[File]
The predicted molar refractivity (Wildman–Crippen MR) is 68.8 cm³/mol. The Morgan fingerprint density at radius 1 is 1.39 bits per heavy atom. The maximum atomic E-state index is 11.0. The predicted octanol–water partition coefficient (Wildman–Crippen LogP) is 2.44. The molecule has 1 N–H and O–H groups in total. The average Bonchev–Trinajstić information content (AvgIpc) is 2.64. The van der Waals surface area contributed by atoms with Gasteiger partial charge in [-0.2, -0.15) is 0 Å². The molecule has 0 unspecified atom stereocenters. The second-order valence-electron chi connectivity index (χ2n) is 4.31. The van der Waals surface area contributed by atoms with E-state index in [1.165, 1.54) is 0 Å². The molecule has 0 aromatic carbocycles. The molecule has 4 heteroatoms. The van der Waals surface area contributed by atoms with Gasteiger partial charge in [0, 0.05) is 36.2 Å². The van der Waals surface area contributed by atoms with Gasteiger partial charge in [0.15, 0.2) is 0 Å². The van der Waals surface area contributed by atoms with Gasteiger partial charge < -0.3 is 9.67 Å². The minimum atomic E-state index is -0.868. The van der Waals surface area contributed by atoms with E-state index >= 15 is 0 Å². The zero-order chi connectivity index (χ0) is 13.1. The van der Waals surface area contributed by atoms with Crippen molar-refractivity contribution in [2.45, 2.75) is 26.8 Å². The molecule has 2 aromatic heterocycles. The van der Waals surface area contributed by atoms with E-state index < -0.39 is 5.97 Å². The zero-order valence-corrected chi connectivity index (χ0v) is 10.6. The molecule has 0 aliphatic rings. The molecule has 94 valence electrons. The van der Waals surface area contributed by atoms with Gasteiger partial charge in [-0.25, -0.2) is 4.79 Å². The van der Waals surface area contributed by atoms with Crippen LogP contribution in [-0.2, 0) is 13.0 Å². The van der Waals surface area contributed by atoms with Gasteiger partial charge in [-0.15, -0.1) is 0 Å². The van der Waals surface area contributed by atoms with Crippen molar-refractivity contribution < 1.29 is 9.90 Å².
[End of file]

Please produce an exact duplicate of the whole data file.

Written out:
The predicted molar refractivity (Wildman–Crippen MR) is 68.8 cm³/mol. The Morgan fingerprint density at radius 1 is 1.39 bits per heavy atom. The maximum atomic E-state index is 11.0. The predicted octanol–water partition coefficient (Wildman–Crippen LogP) is 2.44. The molecule has 1 N–H and O–H groups in total. The average Bonchev–Trinajstić information content (AvgIpc) is 2.64. The van der Waals surface area contributed by atoms with Gasteiger partial charge in [-0.2, -0.15) is 0 Å². The molecule has 0 unspecified atom stereocenters. The second-order valence-electron chi connectivity index (χ2n) is 4.31. The van der Waals surface area contributed by atoms with E-state index in [1.165, 1.54) is 0 Å². The molecule has 0 aromatic carbocycles. The molecule has 4 heteroatoms. The van der Waals surface area contributed by atoms with Gasteiger partial charge in [0, 0.05) is 36.2 Å². The van der Waals surface area contributed by atoms with Gasteiger partial charge in [0.15, 0.2) is 0 Å². The van der Waals surface area contributed by atoms with Gasteiger partial charge < -0.3 is 9.67 Å². The minimum atomic E-state index is -0.868. The van der Waals surface area contributed by atoms with E-state index >= 15 is 0 Å². The zero-order chi connectivity index (χ0) is 13.1. The van der Waals surface area contributed by atoms with Crippen molar-refractivity contribution in [2.45, 2.75) is 26.8 Å². The molecule has 2 aromatic heterocycles. The van der Waals surface area contributed by atoms with E-state index < -0.39 is 5.97 Å². The zero-order valence-corrected chi connectivity index (χ0v) is 10.6. The molecule has 0 aliphatic rings. The molecule has 94 valence electrons. The van der Waals surface area contributed by atoms with Gasteiger partial charge in [-0.25, -0.2) is 4.79 Å². The van der Waals surface area contributed by atoms with Crippen LogP contribution in [-0.2, 0) is 13.0 Å². The van der Waals surface area contributed by atoms with Gasteiger partial charge in [-0.15, -0.1) is 0 Å². The van der Waals surface area contributed by atoms with Crippen molar-refractivity contribution < 1.29 is 9.90 Å².